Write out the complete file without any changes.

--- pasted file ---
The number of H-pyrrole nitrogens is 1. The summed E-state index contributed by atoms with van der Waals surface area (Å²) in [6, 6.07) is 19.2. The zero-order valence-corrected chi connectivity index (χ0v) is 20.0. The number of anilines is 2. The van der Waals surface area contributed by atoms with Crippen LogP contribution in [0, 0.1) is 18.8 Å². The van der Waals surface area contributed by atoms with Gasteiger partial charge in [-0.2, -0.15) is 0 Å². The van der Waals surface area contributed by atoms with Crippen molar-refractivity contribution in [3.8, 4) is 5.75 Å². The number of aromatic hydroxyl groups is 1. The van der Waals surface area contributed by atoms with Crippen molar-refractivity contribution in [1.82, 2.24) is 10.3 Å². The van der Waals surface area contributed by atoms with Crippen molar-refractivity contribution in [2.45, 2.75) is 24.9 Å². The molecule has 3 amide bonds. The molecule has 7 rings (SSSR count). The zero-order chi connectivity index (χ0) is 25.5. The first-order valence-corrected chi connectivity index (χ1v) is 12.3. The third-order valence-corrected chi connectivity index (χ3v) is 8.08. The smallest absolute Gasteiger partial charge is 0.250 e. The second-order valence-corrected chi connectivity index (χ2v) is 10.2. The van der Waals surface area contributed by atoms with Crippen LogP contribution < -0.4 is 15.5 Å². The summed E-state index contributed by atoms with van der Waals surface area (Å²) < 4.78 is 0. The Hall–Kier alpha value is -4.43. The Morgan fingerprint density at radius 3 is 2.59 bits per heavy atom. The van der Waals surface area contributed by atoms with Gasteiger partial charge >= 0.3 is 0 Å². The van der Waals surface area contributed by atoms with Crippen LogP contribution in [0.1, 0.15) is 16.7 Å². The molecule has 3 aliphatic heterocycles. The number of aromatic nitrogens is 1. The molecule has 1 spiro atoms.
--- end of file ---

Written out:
The number of H-pyrrole nitrogens is 1. The summed E-state index contributed by atoms with van der Waals surface area (Å²) in [6, 6.07) is 19.2. The zero-order valence-corrected chi connectivity index (χ0v) is 20.0. The number of anilines is 2. The van der Waals surface area contributed by atoms with Crippen LogP contribution in [0, 0.1) is 18.8 Å². The van der Waals surface area contributed by atoms with Gasteiger partial charge in [-0.2, -0.15) is 0 Å². The van der Waals surface area contributed by atoms with Crippen molar-refractivity contribution in [3.8, 4) is 5.75 Å². The number of aromatic hydroxyl groups is 1. The van der Waals surface area contributed by atoms with Crippen molar-refractivity contribution in [1.82, 2.24) is 10.3 Å². The van der Waals surface area contributed by atoms with Crippen molar-refractivity contribution in [2.45, 2.75) is 24.9 Å². The molecule has 3 amide bonds. The molecule has 7 rings (SSSR count). The zero-order chi connectivity index (χ0) is 25.5. The first-order valence-corrected chi connectivity index (χ1v) is 12.3. The third-order valence-corrected chi connectivity index (χ3v) is 8.08. The smallest absolute Gasteiger partial charge is 0.250 e. The second-order valence-corrected chi connectivity index (χ2v) is 10.2. The van der Waals surface area contributed by atoms with Crippen LogP contribution < -0.4 is 15.5 Å². The summed E-state index contributed by atoms with van der Waals surface area (Å²) < 4.78 is 0. The Hall–Kier alpha value is -4.43. The Morgan fingerprint density at radius 3 is 2.59 bits per heavy atom. The van der Waals surface area contributed by atoms with Gasteiger partial charge >= 0.3 is 0 Å². The van der Waals surface area contributed by atoms with Crippen LogP contribution in [0.1, 0.15) is 16.7 Å². The molecule has 3 aliphatic heterocycles. The number of aromatic nitrogens is 1. The molecule has 1 spiro atoms.